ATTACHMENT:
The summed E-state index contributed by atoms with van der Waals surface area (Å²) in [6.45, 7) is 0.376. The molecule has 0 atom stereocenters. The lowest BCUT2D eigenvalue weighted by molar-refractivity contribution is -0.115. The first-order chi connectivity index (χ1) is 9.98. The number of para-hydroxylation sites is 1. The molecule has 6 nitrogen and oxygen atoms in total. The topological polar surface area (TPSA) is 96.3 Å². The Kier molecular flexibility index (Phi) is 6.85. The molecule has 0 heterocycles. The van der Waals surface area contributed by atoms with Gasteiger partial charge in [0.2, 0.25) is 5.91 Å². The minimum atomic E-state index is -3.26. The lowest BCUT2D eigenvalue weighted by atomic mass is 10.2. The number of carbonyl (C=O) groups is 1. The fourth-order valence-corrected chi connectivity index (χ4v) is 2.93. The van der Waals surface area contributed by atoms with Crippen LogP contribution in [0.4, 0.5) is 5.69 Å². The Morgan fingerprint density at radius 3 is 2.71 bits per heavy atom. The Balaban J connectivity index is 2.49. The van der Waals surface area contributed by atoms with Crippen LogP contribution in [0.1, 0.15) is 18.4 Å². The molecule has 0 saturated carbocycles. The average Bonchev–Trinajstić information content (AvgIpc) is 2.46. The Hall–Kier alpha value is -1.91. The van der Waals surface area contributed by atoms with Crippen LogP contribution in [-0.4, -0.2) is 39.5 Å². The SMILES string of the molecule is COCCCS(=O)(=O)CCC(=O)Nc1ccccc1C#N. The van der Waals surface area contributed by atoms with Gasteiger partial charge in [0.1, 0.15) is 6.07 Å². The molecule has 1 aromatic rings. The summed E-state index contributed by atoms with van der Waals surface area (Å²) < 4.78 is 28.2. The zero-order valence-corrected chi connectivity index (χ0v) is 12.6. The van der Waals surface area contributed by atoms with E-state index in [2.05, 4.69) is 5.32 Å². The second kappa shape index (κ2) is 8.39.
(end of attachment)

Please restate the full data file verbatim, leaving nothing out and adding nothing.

The summed E-state index contributed by atoms with van der Waals surface area (Å²) in [6.45, 7) is 0.376. The molecule has 0 atom stereocenters. The lowest BCUT2D eigenvalue weighted by molar-refractivity contribution is -0.115. The first-order chi connectivity index (χ1) is 9.98. The number of para-hydroxylation sites is 1. The molecule has 6 nitrogen and oxygen atoms in total. The topological polar surface area (TPSA) is 96.3 Å². The Kier molecular flexibility index (Phi) is 6.85. The molecule has 0 heterocycles. The van der Waals surface area contributed by atoms with Gasteiger partial charge in [0.2, 0.25) is 5.91 Å². The minimum atomic E-state index is -3.26. The lowest BCUT2D eigenvalue weighted by atomic mass is 10.2. The number of carbonyl (C=O) groups is 1. The fourth-order valence-corrected chi connectivity index (χ4v) is 2.93. The van der Waals surface area contributed by atoms with Crippen LogP contribution in [0.4, 0.5) is 5.69 Å². The Morgan fingerprint density at radius 3 is 2.71 bits per heavy atom. The Balaban J connectivity index is 2.49. The van der Waals surface area contributed by atoms with Crippen LogP contribution in [0.1, 0.15) is 18.4 Å². The molecule has 0 saturated carbocycles. The average Bonchev–Trinajstić information content (AvgIpc) is 2.46. The Hall–Kier alpha value is -1.91. The van der Waals surface area contributed by atoms with Crippen LogP contribution in [-0.4, -0.2) is 39.5 Å². The SMILES string of the molecule is COCCCS(=O)(=O)CCC(=O)Nc1ccccc1C#N. The van der Waals surface area contributed by atoms with Gasteiger partial charge in [0.1, 0.15) is 6.07 Å². The molecule has 1 aromatic rings. The summed E-state index contributed by atoms with van der Waals surface area (Å²) < 4.78 is 28.2. The zero-order valence-corrected chi connectivity index (χ0v) is 12.6. The van der Waals surface area contributed by atoms with E-state index in [2.05, 4.69) is 5.32 Å². The second kappa shape index (κ2) is 8.39.